December 13, 2002

Unilingual Inuk becomes Greenland’s new premier

Referendum on independence likely by 2005

The highly popular Hans Enoksen, 46, is Greenland's new premier.


Nunatsiaq News

After a fractious election campaign that left his Siumut party in a badly-divided state, Hans Enoksen, 46, a unilingual Greenlandic-only speaker, has emerged as Greenland’s new premier.

Enoksen will head a coalition between Siumut and the left-wing Inuit Ataqatigiit party. The two partners have agreed to hold a referendum by 2005 on independence from Denmark.

They also want to renegotiate the 1951 agreement between Denmark and the United States that allows the U.S. to maintain a military base at Thule in northern Greenland. The U.S. government has never paid any compensation for its use of the Thule site, and for its use of three other bases that are now closed.

Enoksen’s Siumut party won only 28 per cent of the popular vote in the country’s Dec. 3 general election, a seven-per-cent drop from its showing in previous election held in 1999.

That gave them only 10 seats in Greenland’s 31-seat parliament, six short of a majority.

Aqqaluk Lynge and George Olsen outside the Nuuk offices of the Inuit Ataqatigiit party. Lynge, the former president of the Inuit Circumpolar Conference, won a seat in parliament on behalf of IA, a party of left-wing nationalists who favour more independence from Denmark.


But despite its poor showing, Siumut, which has ties with Europe’s mainstream social democratic parties, was still able to form a coalition with the left-wing Inuit Ataqatigiit party.

Inuit Ataqatigiit finished with only eight seats, one more than the seven they took in 1999, but less than what was expected of them.

IA’s leader, Josef "Tuusi" Motzfeldt, will serve as deputy premier in the new government.

That leaves former Greenland premier Johnathan Motzfeldt, a distant relative of the IA leader, out in the cold. Jonathan Motzfeldt’s personal popularity slumped badly in the election campaign, while his rival, Enoksen, turned out to be Siumut’s most popular politician.

Many observers said the Dec. 3 general election in Greenland might bring sweeping political change to the home rule government that Nunavut’s circumpolar neighbours have run since 1980.

Although Greenlanders will see a different face at the head of their government, in other ways they’re looking at more of the same — a fragile coalition led by the badly-divided Siumut party, whose leaders were fighting each other on the front pages of Greenland’s newspapers throughout the campaign.

On the eve of the election, some observers said IA might take 30 per cent of the vote — enough to make them the top vote-getter.

"Two months before they called for an election I felt that IA would gain… at the final party leader debate it was obvious that IA would win," retired newspaper editor Jørgen Fleischer said on the Qanorooq television news program, as quoted by the circumpolar Siku News service.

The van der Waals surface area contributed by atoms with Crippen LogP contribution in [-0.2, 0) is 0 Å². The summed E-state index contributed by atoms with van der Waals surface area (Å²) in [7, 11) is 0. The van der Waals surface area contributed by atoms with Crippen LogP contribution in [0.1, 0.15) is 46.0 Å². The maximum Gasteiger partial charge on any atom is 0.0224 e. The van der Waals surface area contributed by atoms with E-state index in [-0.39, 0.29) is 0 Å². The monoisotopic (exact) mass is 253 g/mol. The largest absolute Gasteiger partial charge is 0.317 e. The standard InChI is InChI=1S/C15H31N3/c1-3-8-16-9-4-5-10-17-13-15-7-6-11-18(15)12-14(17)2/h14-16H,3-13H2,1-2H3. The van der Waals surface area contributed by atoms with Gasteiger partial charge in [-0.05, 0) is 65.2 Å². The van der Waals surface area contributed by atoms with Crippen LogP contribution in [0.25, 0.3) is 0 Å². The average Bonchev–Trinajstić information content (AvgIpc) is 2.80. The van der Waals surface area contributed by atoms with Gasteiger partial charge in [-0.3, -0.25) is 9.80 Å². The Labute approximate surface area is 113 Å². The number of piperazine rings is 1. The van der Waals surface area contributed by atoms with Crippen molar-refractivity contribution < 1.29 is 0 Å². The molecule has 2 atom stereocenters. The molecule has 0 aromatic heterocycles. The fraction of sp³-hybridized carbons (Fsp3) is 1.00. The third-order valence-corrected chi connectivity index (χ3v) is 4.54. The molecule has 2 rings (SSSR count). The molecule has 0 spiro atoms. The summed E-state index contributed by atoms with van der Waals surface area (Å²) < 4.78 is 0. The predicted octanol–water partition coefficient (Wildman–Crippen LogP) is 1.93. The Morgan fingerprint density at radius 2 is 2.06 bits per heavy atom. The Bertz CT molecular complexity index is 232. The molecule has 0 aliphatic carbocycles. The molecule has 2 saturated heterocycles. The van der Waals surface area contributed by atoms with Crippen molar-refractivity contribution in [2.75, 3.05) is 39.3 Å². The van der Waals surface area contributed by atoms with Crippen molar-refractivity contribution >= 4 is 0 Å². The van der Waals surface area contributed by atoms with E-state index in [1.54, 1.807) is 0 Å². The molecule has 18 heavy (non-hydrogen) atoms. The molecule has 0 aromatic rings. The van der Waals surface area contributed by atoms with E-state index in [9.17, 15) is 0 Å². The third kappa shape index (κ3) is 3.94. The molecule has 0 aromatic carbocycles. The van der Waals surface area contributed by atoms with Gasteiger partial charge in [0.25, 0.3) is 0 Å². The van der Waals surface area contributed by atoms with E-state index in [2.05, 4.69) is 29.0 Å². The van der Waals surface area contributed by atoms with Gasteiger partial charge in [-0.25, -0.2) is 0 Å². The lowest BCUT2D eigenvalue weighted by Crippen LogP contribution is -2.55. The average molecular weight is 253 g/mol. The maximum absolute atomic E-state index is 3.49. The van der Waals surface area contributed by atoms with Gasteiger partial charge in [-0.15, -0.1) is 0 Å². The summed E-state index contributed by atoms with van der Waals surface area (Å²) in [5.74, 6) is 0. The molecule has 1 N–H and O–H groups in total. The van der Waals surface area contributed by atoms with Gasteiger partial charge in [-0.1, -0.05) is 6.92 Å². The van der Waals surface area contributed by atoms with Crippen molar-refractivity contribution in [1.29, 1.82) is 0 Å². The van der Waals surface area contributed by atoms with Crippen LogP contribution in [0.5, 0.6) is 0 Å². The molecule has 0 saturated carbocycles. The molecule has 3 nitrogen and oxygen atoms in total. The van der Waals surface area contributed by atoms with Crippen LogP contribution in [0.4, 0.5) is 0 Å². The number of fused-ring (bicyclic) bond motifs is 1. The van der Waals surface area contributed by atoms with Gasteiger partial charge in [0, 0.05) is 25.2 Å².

But IA finished with 25 per cent, an increase of only 3 per cent from 1999.

One of IA’s eight seats is held by Aqqaluk Lynge, who until last summer was president of the Inuit Circumpolar Conference.

A coalition between Siumut and IA creates a majority of 18 seats, two more than the magic number of 16. And Siumut’s new leader, Hans Enoksen, favours more autonomy for Greenland.

"The new leader, Hans Enoksen, is pro-independence, so may co-operate with the Inuit Ataqatigiit, but scandals over government salaries have come between the two parties," a Greenland government official told BBC World’s radio service last week.

Enoksen is Siumut’s most popular politican right now. But his opposition to fish-plant closures favoured by the previous government has badly divided the Siumut party.

Another possible, but far less likely, coalition partner was the centre-right Atassut party, which finished with seven seats, one less than in 1999.

The one party Siumut is most likely to shun is the Democrats, a new formation recently created by Per Berthelsen, a popular singer who was first elected to parliament as a Siumut member.

Berthelsen’s party took 16 per cent of the vote, and five seats, but his departure from Siumut has enraged many Siumut loyalists and it’s unlikely that he and his party would have been invited to join a Siumut-led coalition.

The Democrats’ five seats aren’t enough to make them an attractive coalition partner anyway, because they don’t have enought seats help any of the larger parties go over the top.

Greenland’s new government will find some tough political issues sitting at the top of its to-do list.

They include U.S. plans to upgrade the Thule air base so that it can be integrated into its new missile defence system, and the upcoming referendum.

During the election campaign, former premier Jonathan Motzfeldt attended the recent NATO summit in Prague as part of the Danish delegation. During the summit, Denmark floated the idea of giving its approval to the U.S. missile defence scheme in exchange for a share of the technology.

But Greenlandic nationalists attacked Motzfeldt for cozying up to the Danes, saying he had no valid mandate to represent Greenland at NATO.

The U.S. has yet to make a formal request to Denmark for an expanded use for the Thule site.

Greenland’s population is just under 57,000. Like Nunavut, more than 80 per cent of its people are Inuit, but many high-ranking jobs in government are still held by Danes.

Denmark still provides about two-thirds of the money needed to run Greenland’s home rule government.

Other members of Greenland’s seven-member cabinet are: Michael Petersen, Siumut, minister of trade; Simon Olsen, Siumut, minister of fisheries and hunting; Ruth Heilmann, Siumut, minister of education; Johan Lund Olsen, Inuit Ataqatigiit, minister of infrastructure, environment and housing; Asii Narup Chemnitz, Inuit Ataqatigiit, minister of family and health.

With files from Siku News and Jukku Nielsen.